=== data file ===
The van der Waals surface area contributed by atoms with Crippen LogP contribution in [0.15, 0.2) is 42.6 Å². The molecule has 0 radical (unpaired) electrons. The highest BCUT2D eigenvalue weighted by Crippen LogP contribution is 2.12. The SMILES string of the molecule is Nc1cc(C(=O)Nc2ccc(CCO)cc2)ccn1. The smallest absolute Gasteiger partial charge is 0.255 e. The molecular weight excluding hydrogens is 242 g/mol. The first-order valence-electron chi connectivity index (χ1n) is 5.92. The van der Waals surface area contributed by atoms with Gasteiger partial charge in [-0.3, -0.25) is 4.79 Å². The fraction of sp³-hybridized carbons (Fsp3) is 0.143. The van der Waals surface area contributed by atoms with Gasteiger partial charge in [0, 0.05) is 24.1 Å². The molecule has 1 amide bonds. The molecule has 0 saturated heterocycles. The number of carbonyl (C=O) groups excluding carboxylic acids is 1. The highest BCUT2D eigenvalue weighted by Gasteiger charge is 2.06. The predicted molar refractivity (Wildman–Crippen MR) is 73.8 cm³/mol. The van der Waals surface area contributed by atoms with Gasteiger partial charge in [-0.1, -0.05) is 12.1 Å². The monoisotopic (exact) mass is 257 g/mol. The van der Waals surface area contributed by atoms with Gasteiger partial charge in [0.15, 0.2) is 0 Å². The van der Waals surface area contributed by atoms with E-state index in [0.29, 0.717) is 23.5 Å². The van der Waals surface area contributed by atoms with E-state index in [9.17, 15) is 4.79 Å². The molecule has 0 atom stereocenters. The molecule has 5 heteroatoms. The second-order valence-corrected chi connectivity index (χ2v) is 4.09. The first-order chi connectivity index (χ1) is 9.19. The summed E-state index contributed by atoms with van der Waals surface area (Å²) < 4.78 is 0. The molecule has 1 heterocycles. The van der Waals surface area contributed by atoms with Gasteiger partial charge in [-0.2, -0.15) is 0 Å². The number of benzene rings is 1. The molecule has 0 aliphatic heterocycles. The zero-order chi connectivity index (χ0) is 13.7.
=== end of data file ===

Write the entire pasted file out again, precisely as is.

The van der Waals surface area contributed by atoms with Crippen LogP contribution in [0.15, 0.2) is 42.6 Å². The molecule has 0 radical (unpaired) electrons. The highest BCUT2D eigenvalue weighted by Crippen LogP contribution is 2.12. The SMILES string of the molecule is Nc1cc(C(=O)Nc2ccc(CCO)cc2)ccn1. The smallest absolute Gasteiger partial charge is 0.255 e. The molecular weight excluding hydrogens is 242 g/mol. The first-order valence-electron chi connectivity index (χ1n) is 5.92. The van der Waals surface area contributed by atoms with Gasteiger partial charge in [-0.3, -0.25) is 4.79 Å². The fraction of sp³-hybridized carbons (Fsp3) is 0.143. The van der Waals surface area contributed by atoms with Gasteiger partial charge in [0, 0.05) is 24.1 Å². The molecule has 1 amide bonds. The molecule has 0 saturated heterocycles. The number of carbonyl (C=O) groups excluding carboxylic acids is 1. The highest BCUT2D eigenvalue weighted by Gasteiger charge is 2.06. The predicted molar refractivity (Wildman–Crippen MR) is 73.8 cm³/mol. The van der Waals surface area contributed by atoms with Gasteiger partial charge in [-0.1, -0.05) is 12.1 Å². The monoisotopic (exact) mass is 257 g/mol. The van der Waals surface area contributed by atoms with Gasteiger partial charge in [0.15, 0.2) is 0 Å². The van der Waals surface area contributed by atoms with E-state index in [0.29, 0.717) is 23.5 Å². The van der Waals surface area contributed by atoms with E-state index in [9.17, 15) is 4.79 Å². The molecule has 0 atom stereocenters. The molecule has 5 heteroatoms. The second-order valence-corrected chi connectivity index (χ2v) is 4.09. The first-order chi connectivity index (χ1) is 9.19. The summed E-state index contributed by atoms with van der Waals surface area (Å²) < 4.78 is 0. The molecule has 1 heterocycles. The van der Waals surface area contributed by atoms with Gasteiger partial charge in [-0.2, -0.15) is 0 Å². The number of benzene rings is 1. The molecule has 0 aliphatic heterocycles. The zero-order chi connectivity index (χ0) is 13.7.